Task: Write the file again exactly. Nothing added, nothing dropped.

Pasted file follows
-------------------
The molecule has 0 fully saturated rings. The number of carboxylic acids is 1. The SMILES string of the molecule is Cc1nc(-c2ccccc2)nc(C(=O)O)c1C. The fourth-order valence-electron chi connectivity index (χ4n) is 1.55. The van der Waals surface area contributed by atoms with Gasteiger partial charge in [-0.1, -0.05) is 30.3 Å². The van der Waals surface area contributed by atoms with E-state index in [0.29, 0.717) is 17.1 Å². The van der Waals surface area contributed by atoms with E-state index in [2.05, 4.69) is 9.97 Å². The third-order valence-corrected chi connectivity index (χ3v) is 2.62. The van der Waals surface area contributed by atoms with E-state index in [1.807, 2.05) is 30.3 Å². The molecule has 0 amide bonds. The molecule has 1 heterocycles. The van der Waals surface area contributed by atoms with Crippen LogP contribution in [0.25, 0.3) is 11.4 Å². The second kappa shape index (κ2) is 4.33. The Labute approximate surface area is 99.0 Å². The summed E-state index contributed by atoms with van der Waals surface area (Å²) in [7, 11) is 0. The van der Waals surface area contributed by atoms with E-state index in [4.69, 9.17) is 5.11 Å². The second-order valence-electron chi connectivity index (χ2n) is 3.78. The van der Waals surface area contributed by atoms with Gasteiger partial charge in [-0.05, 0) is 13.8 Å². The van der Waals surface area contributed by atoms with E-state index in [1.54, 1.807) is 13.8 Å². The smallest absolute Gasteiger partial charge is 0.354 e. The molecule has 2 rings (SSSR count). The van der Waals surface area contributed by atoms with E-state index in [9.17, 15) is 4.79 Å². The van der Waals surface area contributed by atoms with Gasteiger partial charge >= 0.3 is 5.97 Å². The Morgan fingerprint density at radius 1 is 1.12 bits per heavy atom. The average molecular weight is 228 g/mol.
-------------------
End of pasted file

The molecule has 0 fully saturated rings. The number of carboxylic acids is 1. The SMILES string of the molecule is Cc1nc(-c2ccccc2)nc(C(=O)O)c1C. The fourth-order valence-electron chi connectivity index (χ4n) is 1.55. The van der Waals surface area contributed by atoms with Gasteiger partial charge in [-0.1, -0.05) is 30.3 Å². The van der Waals surface area contributed by atoms with E-state index in [0.29, 0.717) is 17.1 Å². The van der Waals surface area contributed by atoms with E-state index in [2.05, 4.69) is 9.97 Å². The third-order valence-corrected chi connectivity index (χ3v) is 2.62. The van der Waals surface area contributed by atoms with E-state index in [1.807, 2.05) is 30.3 Å². The molecule has 0 amide bonds. The molecule has 1 heterocycles. The van der Waals surface area contributed by atoms with Crippen LogP contribution in [0.25, 0.3) is 11.4 Å². The second kappa shape index (κ2) is 4.33. The Labute approximate surface area is 99.0 Å². The summed E-state index contributed by atoms with van der Waals surface area (Å²) in [7, 11) is 0. The van der Waals surface area contributed by atoms with E-state index in [4.69, 9.17) is 5.11 Å². The second-order valence-electron chi connectivity index (χ2n) is 3.78. The van der Waals surface area contributed by atoms with Gasteiger partial charge in [-0.05, 0) is 13.8 Å². The van der Waals surface area contributed by atoms with E-state index in [1.54, 1.807) is 13.8 Å². The smallest absolute Gasteiger partial charge is 0.354 e. The molecule has 2 rings (SSSR count). The van der Waals surface area contributed by atoms with E-state index in [9.17, 15) is 4.79 Å². The van der Waals surface area contributed by atoms with Gasteiger partial charge >= 0.3 is 5.97 Å². The Morgan fingerprint density at radius 1 is 1.12 bits per heavy atom. The average molecular weight is 228 g/mol.